MAXWELL:  Role models coded by color

1/21/1996 – Printed in the PERSPECTIVE section of the St Petersburg Times Newspaper


Jamaica Kincaid, the Antigua-born black author, caught my attention a few mornings ago when, on National Public Radio, she was a reluctant role model and expressed skepticism that role models are important for black people or that role models have any real value.

A role model, she said, does not have to be of a specific color or gender but simply has to be a good person. In other words, a black teenage girl’s role model need not be another sister-girl but could be, say, an elderly Chinese male long dead. This is tantalizing stuff. Listening to Kincaid’s lilting West Indian accent and the apparent wisdom of her words, I found myself agreeing, in part.

After all, my own role models _ people whom I have admired and emulated to some degree _ have come from both sexes and all backgrounds.

My first non-familial role models were my school teachers, all of them black. My English teacher, Gloria Bonaparte, for example, knew every rule in our grammar textbook. My classmates and I marveled as she effortlessly diagrammed sentences containing compound subjects, verbs, objects, modifiers and various long constructions. I wanted to be like her, and I did become an English teacher.

Away from school, in the privacy of my bedroom or in the cool shade of the front porch, I lived in another world and had another set of role models. I dreamed of being a writer and admired dead and living white men and women authors whom I brought home from the school and public library. In those days, the libraries available to me had very few African-American authors in their collections.

Routinely, I would stay up all night reading Marjorie Kinnan Rawlings, Jane Austen, Victor Hugo, Leo Tolstoy, George Eliot, John Steinbeck, Maxwell Anderson, Edgar Allen Poe, F. Scott Fitzgerald, Thomas Wolfe, Joseph Conrad, James Thurber, Ambrose Bierce, Pearl Buck, Stephen Crane, William Faulkner, Mark Twain, Nathaniel Hawthorne, Bret Harte, Washington Irving, Ring Lardner.

Ernest Hemingway and other “Lost Generation” expatriates captivated me more than any other writers at that time. I admired their hard living, their worldliness, their smart talk, their ability to love, their courage, their dedication to the craft of writing. How often did I pretend to be Hemingway, fishing, boxing, running with the bulls in Pamplona, standing up to write?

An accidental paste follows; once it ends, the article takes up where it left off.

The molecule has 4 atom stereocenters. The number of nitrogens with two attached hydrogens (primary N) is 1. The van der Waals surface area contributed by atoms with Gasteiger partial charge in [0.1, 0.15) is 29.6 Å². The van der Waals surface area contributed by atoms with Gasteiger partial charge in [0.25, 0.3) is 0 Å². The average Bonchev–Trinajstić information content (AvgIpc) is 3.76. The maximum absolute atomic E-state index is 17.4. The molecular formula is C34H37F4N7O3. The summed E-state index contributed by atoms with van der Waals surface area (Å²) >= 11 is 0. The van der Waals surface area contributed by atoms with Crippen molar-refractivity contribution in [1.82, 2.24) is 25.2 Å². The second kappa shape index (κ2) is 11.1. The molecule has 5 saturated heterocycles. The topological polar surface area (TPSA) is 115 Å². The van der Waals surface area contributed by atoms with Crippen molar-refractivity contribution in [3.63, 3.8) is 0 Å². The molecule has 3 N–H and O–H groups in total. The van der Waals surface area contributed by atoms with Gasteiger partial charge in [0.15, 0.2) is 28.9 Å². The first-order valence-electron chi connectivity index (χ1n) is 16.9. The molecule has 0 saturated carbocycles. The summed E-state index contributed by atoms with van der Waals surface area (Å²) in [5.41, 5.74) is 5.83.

In college, I found new role models in Albert Camus and J. D. Salinger, an unlikely combination that crystalized in my psyche and made perfect sense to a teenager from rural Florida searching for his place in a 1960s world that was growing increasingly chaotic.

But the person who has had the most influence on me is the late poet May Sarton, the self-confessed lesbian loner who died last year at age 83.

Sarton is the first writer I met. That introduction, coming in 1964 during a reading when I was a sophomore at Wiley College in Marshall, Texas, changed my life. What I admired about this tiny, frail-looking white woman was her independent thinking, her brilliance, her self-reliance and, most of all, her celebration of solitude.

Eleven years later, I bought a copy of her Journal of a Solitude, my most prized book, and I have read from it almost every day since.

As I thought of Sarton, Kincaid’s assessment of role models made sense. Passing a group of black youngsters in front of a convenience store in a black section of St. Petersburg, however, I realized that Kincaid’s role model definition was incomplete.

For her and for people like me _ who are able to recognize the essence of what we identify with in other people _ a role model, indeed, simply is a good person.

But the teens in front of the store, if they are like most others I know, are not like Kincaid and me. Because of peer pressure and for personal reasons, they are into black things: In and out of school, they hang out with other black teens, listen almost exclusively to black music, watch black sitcoms, talk black and “think” black. Thus, the overwhelming majority of their role models are black.

Given today’s racially charged political, social, cultural and economic climate, the blacks of this generation feel like enemies in their own nation. As such, they have little choice but to look to their own for exemplary models and strength. But, by looking only to other blacks, they are limiting, and perhaps crippling, themselves.

If they are to cope normally, these youngsters, like those of my generation, need to be well-rounded, compassionate, intuitive, informed. If they are to comprehend the world around them, they must have broad interests, exposing themselves to the mores of other ethnicities and races _ especially those of the dominant group.

No one, though, should discount the importance of black youngsters’ need for black role models. They need to see people of their race achieving. They need to know by the example of other blacks that, with hard work, fairness and no small amount of good luck, they also can succeed.

We must, as Kincaid apparently did not, guard against succumbing to the fashionable delusion that America is becoming “colorblind.” Who is kidding whom? A colorblind society, of course, means that a person’s race does not matter.

America is not colorblind. Until it is, black children must continue to find genuine role models among their black peers and adults.

Bill Maxwell is an editorial writer and columnist for the Times.